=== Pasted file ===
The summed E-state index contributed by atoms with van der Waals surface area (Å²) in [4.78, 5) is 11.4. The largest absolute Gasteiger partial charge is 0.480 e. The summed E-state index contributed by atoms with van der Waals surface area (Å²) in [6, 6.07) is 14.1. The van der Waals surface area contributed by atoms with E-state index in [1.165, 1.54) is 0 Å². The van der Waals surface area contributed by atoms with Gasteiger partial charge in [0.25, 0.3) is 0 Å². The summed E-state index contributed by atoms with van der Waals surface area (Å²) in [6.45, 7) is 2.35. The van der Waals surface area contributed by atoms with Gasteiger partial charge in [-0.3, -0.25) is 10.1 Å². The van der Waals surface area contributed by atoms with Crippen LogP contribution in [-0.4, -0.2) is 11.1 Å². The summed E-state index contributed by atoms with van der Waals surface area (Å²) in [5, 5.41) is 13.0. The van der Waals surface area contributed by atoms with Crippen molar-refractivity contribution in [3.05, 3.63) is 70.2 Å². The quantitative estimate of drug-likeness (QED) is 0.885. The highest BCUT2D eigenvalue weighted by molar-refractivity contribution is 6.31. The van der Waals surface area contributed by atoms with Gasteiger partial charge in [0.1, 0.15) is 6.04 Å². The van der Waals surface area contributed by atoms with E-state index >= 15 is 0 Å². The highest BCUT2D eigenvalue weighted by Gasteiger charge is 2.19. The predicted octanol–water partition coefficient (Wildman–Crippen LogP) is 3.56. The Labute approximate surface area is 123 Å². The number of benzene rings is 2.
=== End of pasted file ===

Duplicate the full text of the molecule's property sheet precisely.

The summed E-state index contributed by atoms with van der Waals surface area (Å²) in [4.78, 5) is 11.4. The largest absolute Gasteiger partial charge is 0.480 e. The summed E-state index contributed by atoms with van der Waals surface area (Å²) in [6, 6.07) is 14.1. The van der Waals surface area contributed by atoms with E-state index in [1.165, 1.54) is 0 Å². The van der Waals surface area contributed by atoms with Gasteiger partial charge in [0.25, 0.3) is 0 Å². The summed E-state index contributed by atoms with van der Waals surface area (Å²) in [6.45, 7) is 2.35. The van der Waals surface area contributed by atoms with Gasteiger partial charge in [-0.3, -0.25) is 10.1 Å². The van der Waals surface area contributed by atoms with Crippen LogP contribution in [-0.4, -0.2) is 11.1 Å². The summed E-state index contributed by atoms with van der Waals surface area (Å²) in [5, 5.41) is 13.0. The van der Waals surface area contributed by atoms with Crippen molar-refractivity contribution in [3.05, 3.63) is 70.2 Å². The quantitative estimate of drug-likeness (QED) is 0.885. The highest BCUT2D eigenvalue weighted by molar-refractivity contribution is 6.31. The van der Waals surface area contributed by atoms with Gasteiger partial charge in [0.1, 0.15) is 6.04 Å². The van der Waals surface area contributed by atoms with E-state index >= 15 is 0 Å². The highest BCUT2D eigenvalue weighted by Gasteiger charge is 2.19. The predicted octanol–water partition coefficient (Wildman–Crippen LogP) is 3.56. The Labute approximate surface area is 123 Å². The number of benzene rings is 2.